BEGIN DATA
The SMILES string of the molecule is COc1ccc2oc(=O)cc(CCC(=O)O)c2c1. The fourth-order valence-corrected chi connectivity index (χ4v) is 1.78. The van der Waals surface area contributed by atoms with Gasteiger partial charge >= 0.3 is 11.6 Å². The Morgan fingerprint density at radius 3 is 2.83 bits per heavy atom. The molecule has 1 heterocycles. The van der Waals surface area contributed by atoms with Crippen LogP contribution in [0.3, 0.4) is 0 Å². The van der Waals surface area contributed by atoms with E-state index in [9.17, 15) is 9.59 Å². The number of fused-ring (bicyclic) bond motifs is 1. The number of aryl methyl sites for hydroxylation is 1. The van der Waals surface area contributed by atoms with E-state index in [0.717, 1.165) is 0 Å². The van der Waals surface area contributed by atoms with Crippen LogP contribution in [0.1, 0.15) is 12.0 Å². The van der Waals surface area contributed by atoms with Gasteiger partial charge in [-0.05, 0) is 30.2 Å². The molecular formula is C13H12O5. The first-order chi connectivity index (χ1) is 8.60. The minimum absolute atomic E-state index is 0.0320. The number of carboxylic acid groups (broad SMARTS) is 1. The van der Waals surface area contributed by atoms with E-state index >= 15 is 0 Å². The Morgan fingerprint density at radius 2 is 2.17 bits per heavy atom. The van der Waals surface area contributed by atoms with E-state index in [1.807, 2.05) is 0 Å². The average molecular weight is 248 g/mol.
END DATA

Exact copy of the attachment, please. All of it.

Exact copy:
The SMILES string of the molecule is COc1ccc2oc(=O)cc(CCC(=O)O)c2c1. The fourth-order valence-corrected chi connectivity index (χ4v) is 1.78. The van der Waals surface area contributed by atoms with Gasteiger partial charge >= 0.3 is 11.6 Å². The Morgan fingerprint density at radius 3 is 2.83 bits per heavy atom. The molecule has 1 heterocycles. The van der Waals surface area contributed by atoms with Crippen LogP contribution in [0.3, 0.4) is 0 Å². The van der Waals surface area contributed by atoms with E-state index in [9.17, 15) is 9.59 Å². The number of fused-ring (bicyclic) bond motifs is 1. The number of aryl methyl sites for hydroxylation is 1. The van der Waals surface area contributed by atoms with E-state index in [0.717, 1.165) is 0 Å². The van der Waals surface area contributed by atoms with Crippen LogP contribution in [0.1, 0.15) is 12.0 Å². The van der Waals surface area contributed by atoms with Gasteiger partial charge in [-0.05, 0) is 30.2 Å². The molecular formula is C13H12O5. The first-order chi connectivity index (χ1) is 8.60. The minimum absolute atomic E-state index is 0.0320. The number of carboxylic acid groups (broad SMARTS) is 1. The van der Waals surface area contributed by atoms with E-state index >= 15 is 0 Å². The Morgan fingerprint density at radius 2 is 2.17 bits per heavy atom. The van der Waals surface area contributed by atoms with E-state index in [1.807, 2.05) is 0 Å². The average molecular weight is 248 g/mol.